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From the bestselling author of ‘Fermat’s Last Theorem’, ‘The Code Book’ is an enthralling history of codes and code-breaking from Egyptian puzzles to modern-day computer encryptions.
Since humans began writing, they have been writing in code. This quest for secrecy has often changed the course of history. In ‘The Code Book’, Simon Singh offers a sweeping view of the subject of encryption as well as its more dramatic effects on the outcome of wars, monarchies and individual lives. Included in this fascinating book is the story of Mary Queen of Scots, trapped by her own code and put to death by Queen Elizabeth. Also recounted is the history of the Beale Ciphers, created in the early 19th-century to obscure the location of a treasure in gold, buried somewhere in Virginia. Singh also traces the monumental improvements in code-making and -breaking brought on by World Wars I and II, the outcomes of which could have been very different without the brilliance of the Allied code breakers. Now, in the Information Age, the possibility of a truly unbreakable code looms large and cryptography has become one of the major debates of our times. Simon Singh investigates the challenges to personal privacy that technology and the ways we communicate today have upon everyday lives. Dramatic, compelling, and remarkably far reaching, this is a book that will forever alter your view of history, what drives it, and how private that email you just sent really is.
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With their inextricable links to history, mystery and war, codes and ciphers offer a rich seam of material for any author. The relative dearth of non-technical books on the subject may be a reflection of its pretty technical foundations, which compel hard decisions about what to include and what to gloss over. Few are better qualified to take on the challenge than Simon Singh, the particle physicist turned science writer whose book Fermat's Last Theorem, recounting the dauntingly complex story behind the proof of this mathematical conjecture, deservedly became a No. 1 bestseller.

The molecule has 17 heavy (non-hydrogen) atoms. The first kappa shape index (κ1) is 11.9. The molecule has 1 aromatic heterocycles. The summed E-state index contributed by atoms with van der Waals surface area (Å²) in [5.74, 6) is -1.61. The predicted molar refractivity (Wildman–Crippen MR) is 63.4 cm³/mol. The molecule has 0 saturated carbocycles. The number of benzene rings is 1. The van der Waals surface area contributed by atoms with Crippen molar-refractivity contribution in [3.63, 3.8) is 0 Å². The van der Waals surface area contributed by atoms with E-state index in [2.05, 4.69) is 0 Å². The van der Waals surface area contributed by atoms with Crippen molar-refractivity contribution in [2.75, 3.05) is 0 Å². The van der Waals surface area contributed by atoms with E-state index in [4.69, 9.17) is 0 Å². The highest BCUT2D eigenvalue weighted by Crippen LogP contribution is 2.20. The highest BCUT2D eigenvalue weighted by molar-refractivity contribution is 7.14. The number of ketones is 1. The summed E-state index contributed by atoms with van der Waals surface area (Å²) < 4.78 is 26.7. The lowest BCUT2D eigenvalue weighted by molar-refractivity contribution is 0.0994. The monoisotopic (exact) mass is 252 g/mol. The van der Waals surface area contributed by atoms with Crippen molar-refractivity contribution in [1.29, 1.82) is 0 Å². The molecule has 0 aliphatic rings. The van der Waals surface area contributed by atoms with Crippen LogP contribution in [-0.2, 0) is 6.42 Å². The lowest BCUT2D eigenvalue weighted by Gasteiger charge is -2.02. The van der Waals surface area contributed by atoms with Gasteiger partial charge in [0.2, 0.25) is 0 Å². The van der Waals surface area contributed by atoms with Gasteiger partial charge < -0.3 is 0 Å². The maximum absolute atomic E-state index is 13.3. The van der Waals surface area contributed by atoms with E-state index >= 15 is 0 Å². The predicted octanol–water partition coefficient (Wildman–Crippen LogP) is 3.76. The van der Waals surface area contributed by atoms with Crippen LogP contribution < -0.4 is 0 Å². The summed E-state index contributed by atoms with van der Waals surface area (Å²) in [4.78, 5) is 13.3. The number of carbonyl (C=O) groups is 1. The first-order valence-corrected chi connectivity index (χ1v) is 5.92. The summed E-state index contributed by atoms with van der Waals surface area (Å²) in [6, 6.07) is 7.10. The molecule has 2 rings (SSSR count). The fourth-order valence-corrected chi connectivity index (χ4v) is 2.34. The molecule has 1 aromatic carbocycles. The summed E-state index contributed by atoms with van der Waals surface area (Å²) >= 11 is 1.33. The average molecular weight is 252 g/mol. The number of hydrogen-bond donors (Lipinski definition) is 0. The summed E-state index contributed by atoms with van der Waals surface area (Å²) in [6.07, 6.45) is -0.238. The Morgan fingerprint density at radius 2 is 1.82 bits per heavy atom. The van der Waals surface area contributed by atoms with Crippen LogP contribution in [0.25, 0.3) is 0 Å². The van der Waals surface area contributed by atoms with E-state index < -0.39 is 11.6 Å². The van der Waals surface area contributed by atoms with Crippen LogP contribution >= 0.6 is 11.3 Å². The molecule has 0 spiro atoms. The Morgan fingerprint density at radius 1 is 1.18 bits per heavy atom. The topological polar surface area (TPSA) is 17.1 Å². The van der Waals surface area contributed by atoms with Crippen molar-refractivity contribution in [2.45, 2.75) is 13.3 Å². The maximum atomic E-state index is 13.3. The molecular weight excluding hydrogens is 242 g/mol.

The Code Book contains many fascinating accounts of code-breaking in action, from its use in unmasking the Man in the Iron Mask and the defeat of the Nazis to the breaking of a modern cipher system by a world-wide army of amateurs in 1994. It is especially good on the most recent developments, such as quantum cryptology and the thorny civil liberties issues raised by the advent of very secure cipher systems over the Internet. But Singh's mathematical prowess sometimes gets the better of his journalistic instincts, leading to technical descriptions that unnecessarily disrupt the narrative flow. So buy it-- and have a shot at the 10,000 pound mystery cipher--but be prepared to skip. --Robert MatthewsReview:
‘A fascinating meander through the centuries; replete with tales of intrigue, political chicanery, military secrecy and academic rivalry.’ The Times
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Book Description Hardcover. Condition: new. new. Seller Inventory # byrd_excel_1857028791
Book Description Condition: new. Seller Inventory # think1857028791